Norma Jeane Mortenson—who will become better known around the world as the glamorous actress and sex symbol Marilyn Monroe—is born on June 1, 1926, in Los Angeles, California. She was later given her mother’s name, and baptized Norma Jeane Baker.
After a tumultuous childhood—both maternal grandparents and her mother were committed to mental institutions, and she lived with a string of foster families—Norma Jeane married one of her neighbors, James Dougherty, when she was 16. He later joined the Merchant Marines and was sent to the South Pacific during World War II. A photographer “discovered” the naturally photogenic Norma Jeane while she was working in a California munitions factory, and she was soon launched into a successful modeling career. She divorced Dougherty in June 1946 and soon after signed a film contract with 20th Century Fox.
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At the outset of her acting career, Norma Jeane dyed her brown hair blonde and changed her name again, calling herself Marilyn Monroe (Monroe was her grandmother’s last name). After a bit part in 1947’s The Shocking Miss Pilgrim, she had a string of forgettable roles before landing a spot in John Huston’s thriller The Asphalt Jungle (1950). That same year, she also drew attention for her work in All About Eve, starring Bette Davis. Her true breakout performance, however, came in Niagara (1953), a thriller in which Monroe played an adulterous young wife who plots with her lover to kill her husband.
After starring turns in Gentleman Prefer Blondes and How to Marry a Millionaire–both also released in 1953–Monroe was at the top of Hollywood’s A-list. In January 1954, she married baseball great Joe DiMaggio at San Francisco’s City Hall after a two-year romance. Though the press hailed their relationship as the quintessential All-American love affair, trouble began brewing almost immediately. DiMaggio was notoriously uncomfortable with his new wife’s sexy public image, and her wild popularity, as evidenced by the near-riot among U.S. servicemen stationed in Korea during a performance she gave in the middle of the couple’s honeymoon. They would divorce that October, after only nine months of marriage, but remained good friends. (After Monroe’s death, DiMaggio famously sent roses to her grave several times a week for more than three decades, until his own death in 1999.)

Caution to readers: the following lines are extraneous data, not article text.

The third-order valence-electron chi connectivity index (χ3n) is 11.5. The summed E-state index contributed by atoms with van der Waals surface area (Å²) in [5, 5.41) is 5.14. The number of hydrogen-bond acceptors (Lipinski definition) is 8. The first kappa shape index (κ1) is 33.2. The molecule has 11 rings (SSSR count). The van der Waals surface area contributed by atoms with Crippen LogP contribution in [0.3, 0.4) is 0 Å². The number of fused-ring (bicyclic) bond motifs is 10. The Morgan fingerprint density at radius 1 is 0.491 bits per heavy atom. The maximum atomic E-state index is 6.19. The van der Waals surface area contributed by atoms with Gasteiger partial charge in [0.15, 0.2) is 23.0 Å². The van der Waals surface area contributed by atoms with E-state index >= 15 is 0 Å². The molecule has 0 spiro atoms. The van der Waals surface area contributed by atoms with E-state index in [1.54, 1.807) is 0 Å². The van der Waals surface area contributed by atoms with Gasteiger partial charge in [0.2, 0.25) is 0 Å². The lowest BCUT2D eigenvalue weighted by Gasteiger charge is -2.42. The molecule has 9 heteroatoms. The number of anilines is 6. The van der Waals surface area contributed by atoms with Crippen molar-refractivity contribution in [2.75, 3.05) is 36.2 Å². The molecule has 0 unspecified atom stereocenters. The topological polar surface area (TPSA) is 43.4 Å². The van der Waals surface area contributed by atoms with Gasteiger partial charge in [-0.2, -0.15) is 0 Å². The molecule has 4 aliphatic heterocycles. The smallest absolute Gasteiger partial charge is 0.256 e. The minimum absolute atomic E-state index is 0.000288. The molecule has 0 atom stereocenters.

Monroe attempted to switch to more serious acting roles, studying at the prestigious Actors’ Studio in New York. She earned positive reviews for her more nuanced work in Bus Stop (1956), The Prince and the Showgirl (1957) and particularly Some Like It Hot (1959). By 1961, however, trouble in Monroe’s personal life–her third marriage, to the acclaimed playwright Arthur Miller, dissolved after four years–had led to her increasing emotional fragility, and that year she was admitted on two occasions to hospitals for psychiatric observation and rest. Her final film was The Misfits (1961), written by Miller and co-starring Montgomery Clift and Clark Gable (it would also be Gable’s final appearance on-screen). In June 1962, Fox dismissed the actress after repeated and extended absences from the set of Something’s Got to Give. On August 5, 1962, Monroe was found dead from an overdose of barbiturates in her home in Brentwood, California. She was 36 years old.